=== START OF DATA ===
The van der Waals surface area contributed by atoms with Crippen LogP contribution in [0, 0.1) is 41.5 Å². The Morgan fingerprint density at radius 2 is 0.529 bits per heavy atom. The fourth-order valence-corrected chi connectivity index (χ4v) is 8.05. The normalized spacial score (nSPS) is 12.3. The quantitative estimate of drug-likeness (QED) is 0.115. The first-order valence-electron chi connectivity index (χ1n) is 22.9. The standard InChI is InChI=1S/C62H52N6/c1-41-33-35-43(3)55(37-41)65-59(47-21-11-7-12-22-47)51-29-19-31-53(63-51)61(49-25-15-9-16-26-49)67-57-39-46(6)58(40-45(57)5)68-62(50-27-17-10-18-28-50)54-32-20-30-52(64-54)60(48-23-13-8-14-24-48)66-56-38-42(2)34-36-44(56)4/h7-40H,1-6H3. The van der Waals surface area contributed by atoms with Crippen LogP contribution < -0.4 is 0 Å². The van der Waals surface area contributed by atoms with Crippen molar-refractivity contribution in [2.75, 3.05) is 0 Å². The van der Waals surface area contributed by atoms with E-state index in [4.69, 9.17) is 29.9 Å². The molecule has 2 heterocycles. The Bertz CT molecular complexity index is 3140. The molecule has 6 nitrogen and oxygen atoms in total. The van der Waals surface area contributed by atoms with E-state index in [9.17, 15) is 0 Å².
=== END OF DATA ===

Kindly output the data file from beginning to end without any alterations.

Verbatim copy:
The van der Waals surface area contributed by atoms with Crippen LogP contribution in [0, 0.1) is 41.5 Å². The Morgan fingerprint density at radius 2 is 0.529 bits per heavy atom. The fourth-order valence-corrected chi connectivity index (χ4v) is 8.05. The normalized spacial score (nSPS) is 12.3. The quantitative estimate of drug-likeness (QED) is 0.115. The first-order valence-electron chi connectivity index (χ1n) is 22.9. The standard InChI is InChI=1S/C62H52N6/c1-41-33-35-43(3)55(37-41)65-59(47-21-11-7-12-22-47)51-29-19-31-53(63-51)61(49-25-15-9-16-26-49)67-57-39-46(6)58(40-45(57)5)68-62(50-27-17-10-18-28-50)54-32-20-30-52(64-54)60(48-23-13-8-14-24-48)66-56-38-42(2)34-36-44(56)4/h7-40H,1-6H3. The van der Waals surface area contributed by atoms with Crippen LogP contribution < -0.4 is 0 Å². The van der Waals surface area contributed by atoms with Crippen molar-refractivity contribution in [2.75, 3.05) is 0 Å². The van der Waals surface area contributed by atoms with E-state index in [4.69, 9.17) is 29.9 Å². The molecule has 2 heterocycles. The Bertz CT molecular complexity index is 3140. The molecule has 6 nitrogen and oxygen atoms in total. The van der Waals surface area contributed by atoms with E-state index in [9.17, 15) is 0 Å².